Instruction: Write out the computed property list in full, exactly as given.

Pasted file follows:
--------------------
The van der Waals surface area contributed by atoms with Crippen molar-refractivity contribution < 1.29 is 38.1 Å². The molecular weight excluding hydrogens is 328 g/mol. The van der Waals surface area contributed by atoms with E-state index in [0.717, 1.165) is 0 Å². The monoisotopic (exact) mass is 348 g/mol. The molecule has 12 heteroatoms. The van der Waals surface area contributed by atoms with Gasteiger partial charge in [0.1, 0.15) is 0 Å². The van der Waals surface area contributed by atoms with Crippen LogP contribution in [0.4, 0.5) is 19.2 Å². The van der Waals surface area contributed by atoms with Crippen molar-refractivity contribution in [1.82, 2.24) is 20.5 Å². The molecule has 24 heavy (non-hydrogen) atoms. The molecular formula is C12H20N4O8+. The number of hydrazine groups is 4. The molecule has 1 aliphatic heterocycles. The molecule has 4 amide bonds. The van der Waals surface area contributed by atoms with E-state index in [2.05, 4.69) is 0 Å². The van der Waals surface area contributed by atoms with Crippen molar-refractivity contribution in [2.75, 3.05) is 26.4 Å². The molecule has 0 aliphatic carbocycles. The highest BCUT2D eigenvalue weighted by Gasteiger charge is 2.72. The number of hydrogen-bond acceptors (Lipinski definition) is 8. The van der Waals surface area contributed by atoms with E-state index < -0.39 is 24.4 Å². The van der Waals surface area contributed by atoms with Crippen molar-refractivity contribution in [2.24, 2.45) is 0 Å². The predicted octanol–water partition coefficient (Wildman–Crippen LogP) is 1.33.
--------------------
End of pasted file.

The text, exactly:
The van der Waals surface area contributed by atoms with Crippen molar-refractivity contribution < 1.29 is 38.1 Å². The molecular weight excluding hydrogens is 328 g/mol. The van der Waals surface area contributed by atoms with E-state index in [0.717, 1.165) is 0 Å². The monoisotopic (exact) mass is 348 g/mol. The molecule has 12 heteroatoms. The van der Waals surface area contributed by atoms with Gasteiger partial charge in [0.1, 0.15) is 0 Å². The van der Waals surface area contributed by atoms with Crippen LogP contribution in [0.4, 0.5) is 19.2 Å². The van der Waals surface area contributed by atoms with Crippen molar-refractivity contribution in [1.82, 2.24) is 20.5 Å². The molecule has 24 heavy (non-hydrogen) atoms. The molecular formula is C12H20N4O8+. The number of hydrazine groups is 4. The molecule has 1 aliphatic heterocycles. The molecule has 4 amide bonds. The van der Waals surface area contributed by atoms with E-state index in [2.05, 4.69) is 0 Å². The van der Waals surface area contributed by atoms with Crippen molar-refractivity contribution in [2.75, 3.05) is 26.4 Å². The molecule has 0 aliphatic carbocycles. The highest BCUT2D eigenvalue weighted by Gasteiger charge is 2.72. The number of hydrogen-bond acceptors (Lipinski definition) is 8. The van der Waals surface area contributed by atoms with E-state index < -0.39 is 24.4 Å². The van der Waals surface area contributed by atoms with Crippen molar-refractivity contribution in [2.24, 2.45) is 0 Å². The predicted octanol–water partition coefficient (Wildman–Crippen LogP) is 1.33.